|The Time of Their Lives (1946)||$15,500 (+$5,000 bonus)|
|Buck Privates Come Home (1947)||$13,000|
Charles T. Barton was born in Oakland, CA, on May 25, 1902. His father managed a candy store, and soon moved the family to Los Angeles, where Charles, nicknamed "Charlie", got a job at age 15 acting as an extra in silent movies. He eventually left acting for a job behind the camera as an assistant director, a position for which he won an Academy Award in 1934. That same year he made his first feature as a director, Wagon Wheels (1934), for Paramount. He stayed at Paramount for several years, turning out four to five pictures a year, but a stint as an assistant to autocratic director Cecil B. DeMille on Union Pacific (1939) resulted in his leaving Paramount for Columbia Pictures. He worked steadily at that studio, directing seven to eight pictures a year, mostly "B" musicals and westerns. In 1945 he left Columbia for Universal Pictures, where he gained a reputation as a first-rate comedy director, especially for Universal's top comedy team, Bud Abbott and Lou Costello. He directed what many regard as their best picture, the critically and financially successful Bud Abbott Lou Costello Meet Frankenstein (1948) (on the other hand, he also directed what many consider their worst picture, Dance with Me, Henry (1956)). Unlike many of the team's directors, Barton actually got along quite well with them, especially Costello, to whom he bore a striking resemblance. The team specifically requested him for "A&C Meet Frankenstein", as their last few pictures had failed and Universal was thinking about dumping them. The film was a huge success and revitalized their career.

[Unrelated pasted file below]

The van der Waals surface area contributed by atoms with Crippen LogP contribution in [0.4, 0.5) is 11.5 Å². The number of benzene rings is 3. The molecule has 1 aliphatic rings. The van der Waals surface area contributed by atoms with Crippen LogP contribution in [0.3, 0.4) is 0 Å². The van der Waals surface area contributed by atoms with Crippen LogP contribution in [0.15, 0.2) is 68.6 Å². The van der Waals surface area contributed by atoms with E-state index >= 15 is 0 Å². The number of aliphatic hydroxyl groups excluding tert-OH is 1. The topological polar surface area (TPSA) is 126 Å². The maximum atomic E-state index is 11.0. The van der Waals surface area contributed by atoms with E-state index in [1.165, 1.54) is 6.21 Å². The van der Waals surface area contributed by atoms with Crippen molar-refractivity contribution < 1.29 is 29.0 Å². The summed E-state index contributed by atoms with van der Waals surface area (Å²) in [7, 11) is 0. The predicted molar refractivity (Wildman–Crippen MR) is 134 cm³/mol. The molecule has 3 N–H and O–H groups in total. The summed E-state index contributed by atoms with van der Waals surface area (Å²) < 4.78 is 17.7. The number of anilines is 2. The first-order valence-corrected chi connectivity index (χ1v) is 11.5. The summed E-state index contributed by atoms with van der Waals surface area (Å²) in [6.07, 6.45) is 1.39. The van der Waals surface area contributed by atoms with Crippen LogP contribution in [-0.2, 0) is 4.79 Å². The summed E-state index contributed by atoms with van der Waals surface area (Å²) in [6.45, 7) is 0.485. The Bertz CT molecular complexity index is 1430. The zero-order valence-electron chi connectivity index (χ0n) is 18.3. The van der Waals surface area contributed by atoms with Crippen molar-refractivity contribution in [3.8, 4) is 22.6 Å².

As the 1950s progressed Barton began to do less feature work and more television work (he was one of the first feature-film directors to work regularly both in television and films when in 1951 he took over as the house director on The Amos 'n Andy Show (1951)), often for Walt Disney. In the 1960s he became one of the regular directors on the hit comedy series Family Affair (1966) and also directed episodes of several other successful series, such as McHale's Navy (1962), Dennis the Menace (1959) and Hazel (1961).
Charles Barton passed away in Burbank, CA, on December 5, 1981.